Intertwine Alliance partners and friends, this summer we have a rare opportunity to give input on a new government body that is forming, to help maximize its many potential environmental justice, conservation and climate impacts for our region.
Please join us online on Thur, Aug. 25, from 1 to 2:30 p.m. to hear from staff at the Multnomah County Drainage District (MCDD) about the proposed services of a new “Urban Flood Safety & Water Quality District(UFSWQ or new district).” We need everyone who cares about just communities, the environment, and climate impacts to show up and give feedback. Strong community input at this stage can influence the foundation of what its services will be and who they will benefit.
This workshop will be the first opportunity over the course of 1 to 2 years to help inform the programs, structures and investment opportunities of the new district. The feedback collected will help shape MCDD’s planning and will be delivered to the Urban Flood Safety & Water Quality District board as it makes key decisions the rest of this year.
What is the new district anyway?
In 2019, the Oregon State Legislature approved legislation to establish a safer and more sustainable way to manage flood safety along the Columbia River in the Portland metro region. Oregon Revised Statute 550 creates a new special district responsible for operating, maintaining, and improving the 27-mile levee system that reduces the risk of flooding along the Columbia River from North Portland through Gresham, Fairview and Troutdale.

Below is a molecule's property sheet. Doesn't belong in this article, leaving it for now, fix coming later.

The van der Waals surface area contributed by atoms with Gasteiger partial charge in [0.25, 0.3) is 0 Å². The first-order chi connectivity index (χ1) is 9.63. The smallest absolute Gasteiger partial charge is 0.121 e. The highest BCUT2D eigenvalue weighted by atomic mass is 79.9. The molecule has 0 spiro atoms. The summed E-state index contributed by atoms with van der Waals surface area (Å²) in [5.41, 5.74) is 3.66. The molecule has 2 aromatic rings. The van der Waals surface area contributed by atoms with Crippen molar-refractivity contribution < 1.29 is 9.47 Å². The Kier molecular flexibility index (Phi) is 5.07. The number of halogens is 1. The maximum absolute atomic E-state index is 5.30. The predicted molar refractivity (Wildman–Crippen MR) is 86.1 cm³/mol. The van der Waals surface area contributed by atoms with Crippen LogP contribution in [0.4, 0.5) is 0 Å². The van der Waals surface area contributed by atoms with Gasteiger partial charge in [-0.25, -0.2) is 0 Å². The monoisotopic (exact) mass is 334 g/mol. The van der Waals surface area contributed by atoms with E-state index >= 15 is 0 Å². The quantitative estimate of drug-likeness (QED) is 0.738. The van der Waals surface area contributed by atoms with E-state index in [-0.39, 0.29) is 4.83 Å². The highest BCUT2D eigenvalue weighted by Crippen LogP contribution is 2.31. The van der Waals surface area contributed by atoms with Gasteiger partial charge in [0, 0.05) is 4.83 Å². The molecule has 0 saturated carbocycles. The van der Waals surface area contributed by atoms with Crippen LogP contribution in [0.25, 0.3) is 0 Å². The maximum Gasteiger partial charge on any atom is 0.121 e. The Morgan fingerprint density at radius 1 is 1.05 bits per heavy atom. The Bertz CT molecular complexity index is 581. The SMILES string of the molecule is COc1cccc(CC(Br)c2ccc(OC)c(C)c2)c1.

Currently, four independent historic drainage districts manage the parts of this levee system. The new district was designed to bring the current system up to modern standards for safety and efficiency. Along with its role in managing flood safety infrastructure and flood emergencies, the new district is mandated to:
- Contribute to improved water quality, fish and wildlife habitat, floodplain restoration, and landscape resilience in the managed floodplain
- Promote equity and social justice in all aspects of the district’s operations
- Prepare for and adapt to the impact of climate change in relation to the managed floodplain
- Provide the public with information regarding the cultural history of the managed floodplain. (Think Vanport.)
This expanded and more holistic mandate to protect and benefit the health of our natural and human environments offers a big opportunity for environmental stakeholders. How these goals will be achieved and funded is still being developed by the Urban Flood Safety & Water Quality Board of Directors, with support from MCDD staff. It’s time for the partners and friends of The Intertwine Alliance to make our voices and priorities heard during this initial window of opportunity to shape ongoing resource levels for the new district.
At the gathering, MCDD will share:
- What drainage districts do today
- Purpose of the new special district and where they are in the formation process
- Ideas for delivering new services related to flood safety, environment and climate
We’ll want to hear from you:
- What resonates?
- What’s missing?
- Who else should we be talking to, and about what?
- What else would you like to know or share?
Please RSVP today to become involved in this exciting work.
Questions or thoughts? Email Intertwine Alliance Co-Director Tara Wilkinson at email@example.com.